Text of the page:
Loss Rank Mining (LRM) google
Modern object detectors usually suffer from low accuracy issues, as foregrounds always drown in tons of backgrounds and become hard examples during training. Compared with those proposal-based ones, real-time detectors are in far more serious trouble since they renounce the use of region-proposing stage which is used to filter a majority of backgrounds for achieving real-time rates. Though foregrounds as hard examples are in urgent need of being mined from tons of backgrounds, a considerable number of state-of-the-art real-time detectors, like YOLO series, have yet to profit from existing hard example mining methods, as using these methods need detectors fit series of prerequisites. In this paper, we propose a general hard example mining method named Loss Rank Mining (LRM) to fill the gap. LRM is a general method for real-time detectors, as it utilizes the final feature map which exists in all real-time detectors to mine hard examples. By using LRM, some elements representing easy examples in final feature map are filtered and detectors are forced to concentrate on hard examples during training. Extensive experiments validate the effectiveness of our method. With our method, the improvements of YOLOv2 detector on auto-driving related dataset KITTI and more general dataset PASCAL VOC are over 5% and 2% mAP, respectively. In addition, LRM is the first hard example mining strategy which could fit YOLOv2 perfectly and make it better applied in series of real scenarios where both real-time rates and accurate detection are strongly demanded. …

Hybrid Contextualized Sentiment Classifier (HCSC) google
The use of user/product information in sentiment analysis is important, especially for cold-start users/products, whose number of reviews are very limited. However, current models do not deal with the cold-start problem which is typical in review websites. In this paper, we present Hybrid Contextualized Sentiment Classifier (HCSC), which contains two modules: (1) a fast word encoder that returns word vectors embedded with short and long range dependency features; and (2) Cold-Start Aware Attention (CSAA), an attention mechanism that considers the existence of cold-start problem when attentively pooling the encoded word vectors. HCSC introduces shared vectors that are constructed from similar users/products, and are used when the original distinct vectors do not have sufficient information (i.e. cold-start). This is decided by a frequency-guided selective gate vector. Our experiments show that in terms of RMSE, HCSC performs significantly better when compared with on famous datasets, despite having less complexity, and thus can be trained much faster. More importantly, our model performs significantly better than previous models when the training data is sparse and has cold-start problems. …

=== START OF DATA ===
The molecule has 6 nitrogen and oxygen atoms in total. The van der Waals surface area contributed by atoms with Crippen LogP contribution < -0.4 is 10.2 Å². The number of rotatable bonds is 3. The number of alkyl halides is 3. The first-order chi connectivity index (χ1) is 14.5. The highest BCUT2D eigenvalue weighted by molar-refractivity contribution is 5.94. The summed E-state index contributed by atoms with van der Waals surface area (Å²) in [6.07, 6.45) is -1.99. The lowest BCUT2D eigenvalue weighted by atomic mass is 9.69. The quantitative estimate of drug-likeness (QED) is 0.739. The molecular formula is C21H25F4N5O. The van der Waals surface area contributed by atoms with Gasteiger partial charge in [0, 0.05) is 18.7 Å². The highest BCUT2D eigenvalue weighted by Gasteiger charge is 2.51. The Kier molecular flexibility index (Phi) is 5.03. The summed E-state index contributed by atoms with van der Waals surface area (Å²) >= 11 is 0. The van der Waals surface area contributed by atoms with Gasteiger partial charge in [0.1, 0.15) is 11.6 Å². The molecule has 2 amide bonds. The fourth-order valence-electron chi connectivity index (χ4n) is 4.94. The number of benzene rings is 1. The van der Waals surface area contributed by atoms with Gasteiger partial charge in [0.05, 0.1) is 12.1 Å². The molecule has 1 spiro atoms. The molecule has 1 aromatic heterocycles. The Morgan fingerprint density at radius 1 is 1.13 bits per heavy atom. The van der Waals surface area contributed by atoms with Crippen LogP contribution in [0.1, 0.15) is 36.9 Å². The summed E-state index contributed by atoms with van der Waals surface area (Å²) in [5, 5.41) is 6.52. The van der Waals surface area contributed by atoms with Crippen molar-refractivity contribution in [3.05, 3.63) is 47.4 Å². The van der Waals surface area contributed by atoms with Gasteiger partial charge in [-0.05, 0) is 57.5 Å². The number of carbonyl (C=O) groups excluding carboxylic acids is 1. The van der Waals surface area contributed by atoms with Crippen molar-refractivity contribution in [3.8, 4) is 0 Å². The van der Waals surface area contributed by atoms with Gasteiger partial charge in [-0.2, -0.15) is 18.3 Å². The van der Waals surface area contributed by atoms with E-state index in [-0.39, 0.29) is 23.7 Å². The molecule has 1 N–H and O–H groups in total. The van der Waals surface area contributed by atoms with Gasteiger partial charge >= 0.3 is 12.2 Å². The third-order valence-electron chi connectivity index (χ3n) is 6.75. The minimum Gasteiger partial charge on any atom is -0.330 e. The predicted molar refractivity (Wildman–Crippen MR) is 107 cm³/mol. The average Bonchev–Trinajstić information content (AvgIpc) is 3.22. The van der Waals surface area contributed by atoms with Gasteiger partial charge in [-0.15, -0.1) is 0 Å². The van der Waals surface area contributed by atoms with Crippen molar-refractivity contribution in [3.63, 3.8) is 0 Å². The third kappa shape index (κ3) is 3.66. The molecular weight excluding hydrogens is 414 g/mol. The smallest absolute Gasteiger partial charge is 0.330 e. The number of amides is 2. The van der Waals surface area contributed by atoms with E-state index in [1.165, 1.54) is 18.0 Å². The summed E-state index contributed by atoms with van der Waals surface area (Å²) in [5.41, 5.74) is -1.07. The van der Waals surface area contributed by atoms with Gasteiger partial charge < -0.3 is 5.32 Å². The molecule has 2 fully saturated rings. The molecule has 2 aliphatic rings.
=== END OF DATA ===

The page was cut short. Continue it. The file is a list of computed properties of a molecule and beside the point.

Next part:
Explore-Exploit google
Interactive user interfaces need to continuously evolve based on the interactions that a user has (or does not have) with the system. This may require constant exploration of various options that the system may have for the user and obtaining signals of user preferences on those. However, such an exploration, especially when the set of available options itself can change frequently, can lead to sub-optimal user experiences. We present Explore-Exploit: a framework designed to collect and utilize user feedback in an interactive and online setting that minimizes regressions in end-user experience. This framework provides a suite of online learning operators for various tasks such as personalization ranking, candidate selection and active learning. We demonstrate how to integrate this framework with run-time services to leverage online and interactive machine learning out-of-the-box. We also present results demonstrating the efficiencies that can be achieved using the Explore-Exploit framework. …

DCSVM google
We present DCSVM, an efficient algorithm for multi-class classification using Support Vector Machines. DCSVM is a divide and conquer algorithm which relies on data sparsity in high dimensional space and performs a smart partitioning of the whole training data set into disjoint subsets that are easily separable. A single prediction performed between two partitions eliminates at once one or more classes in one partition, leaving only a reduced number of candidate classes for subsequent steps. The algorithm continues recursively, reducing the number of classes at each step, until a final binary decision is made between the last two classes left in the competition. In the best case scenario, our algorithm makes a final decision between $k$ classes in $O(\log k)$ decision steps and in the worst case scenario DCSVM makes a final decision in $k-1$ steps, which is not worse than the existent techniques. …

Advertisements